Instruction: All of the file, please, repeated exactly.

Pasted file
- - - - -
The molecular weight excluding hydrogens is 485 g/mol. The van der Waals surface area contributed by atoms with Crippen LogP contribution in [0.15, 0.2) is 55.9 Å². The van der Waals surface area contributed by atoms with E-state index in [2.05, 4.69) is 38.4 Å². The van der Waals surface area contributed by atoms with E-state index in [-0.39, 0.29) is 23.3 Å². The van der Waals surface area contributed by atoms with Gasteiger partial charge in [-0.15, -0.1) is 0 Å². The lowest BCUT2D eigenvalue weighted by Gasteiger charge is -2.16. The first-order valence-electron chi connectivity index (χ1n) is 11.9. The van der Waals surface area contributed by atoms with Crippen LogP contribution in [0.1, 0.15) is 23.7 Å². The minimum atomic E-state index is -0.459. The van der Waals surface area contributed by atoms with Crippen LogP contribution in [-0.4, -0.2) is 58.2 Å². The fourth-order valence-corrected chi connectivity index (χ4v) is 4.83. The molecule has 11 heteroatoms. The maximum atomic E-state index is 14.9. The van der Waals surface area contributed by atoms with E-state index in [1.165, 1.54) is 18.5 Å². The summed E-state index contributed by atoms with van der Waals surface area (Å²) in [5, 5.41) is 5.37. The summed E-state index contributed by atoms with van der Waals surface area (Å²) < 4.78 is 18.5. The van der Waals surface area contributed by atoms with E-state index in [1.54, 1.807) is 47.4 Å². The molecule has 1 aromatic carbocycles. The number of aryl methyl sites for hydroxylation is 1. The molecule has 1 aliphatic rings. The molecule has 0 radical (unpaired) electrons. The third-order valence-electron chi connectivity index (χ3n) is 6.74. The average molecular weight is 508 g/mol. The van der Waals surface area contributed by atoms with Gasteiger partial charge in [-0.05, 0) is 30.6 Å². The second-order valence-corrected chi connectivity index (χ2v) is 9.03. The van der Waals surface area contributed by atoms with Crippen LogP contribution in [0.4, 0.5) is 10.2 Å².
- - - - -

The molecular weight excluding hydrogens is 485 g/mol. The van der Waals surface area contributed by atoms with Crippen LogP contribution in [0.15, 0.2) is 55.9 Å². The van der Waals surface area contributed by atoms with E-state index in [2.05, 4.69) is 38.4 Å². The van der Waals surface area contributed by atoms with E-state index in [-0.39, 0.29) is 23.3 Å². The van der Waals surface area contributed by atoms with Gasteiger partial charge in [-0.15, -0.1) is 0 Å². The lowest BCUT2D eigenvalue weighted by Gasteiger charge is -2.16. The first-order valence-electron chi connectivity index (χ1n) is 11.9. The van der Waals surface area contributed by atoms with Crippen LogP contribution in [0.1, 0.15) is 23.7 Å². The minimum atomic E-state index is -0.459. The van der Waals surface area contributed by atoms with Crippen LogP contribution in [-0.4, -0.2) is 58.2 Å². The fourth-order valence-corrected chi connectivity index (χ4v) is 4.83. The molecule has 11 heteroatoms. The maximum atomic E-state index is 14.9. The van der Waals surface area contributed by atoms with E-state index in [1.165, 1.54) is 18.5 Å². The summed E-state index contributed by atoms with van der Waals surface area (Å²) in [5, 5.41) is 5.37. The summed E-state index contributed by atoms with van der Waals surface area (Å²) < 4.78 is 18.5. The van der Waals surface area contributed by atoms with E-state index in [1.54, 1.807) is 47.4 Å². The molecule has 1 aromatic carbocycles. The number of aryl methyl sites for hydroxylation is 1. The molecule has 1 aliphatic rings. The molecule has 0 radical (unpaired) electrons. The third-order valence-electron chi connectivity index (χ3n) is 6.74. The average molecular weight is 508 g/mol. The van der Waals surface area contributed by atoms with Gasteiger partial charge in [-0.05, 0) is 30.6 Å². The second-order valence-corrected chi connectivity index (χ2v) is 9.03. The van der Waals surface area contributed by atoms with Crippen LogP contribution in [0.4, 0.5) is 10.2 Å².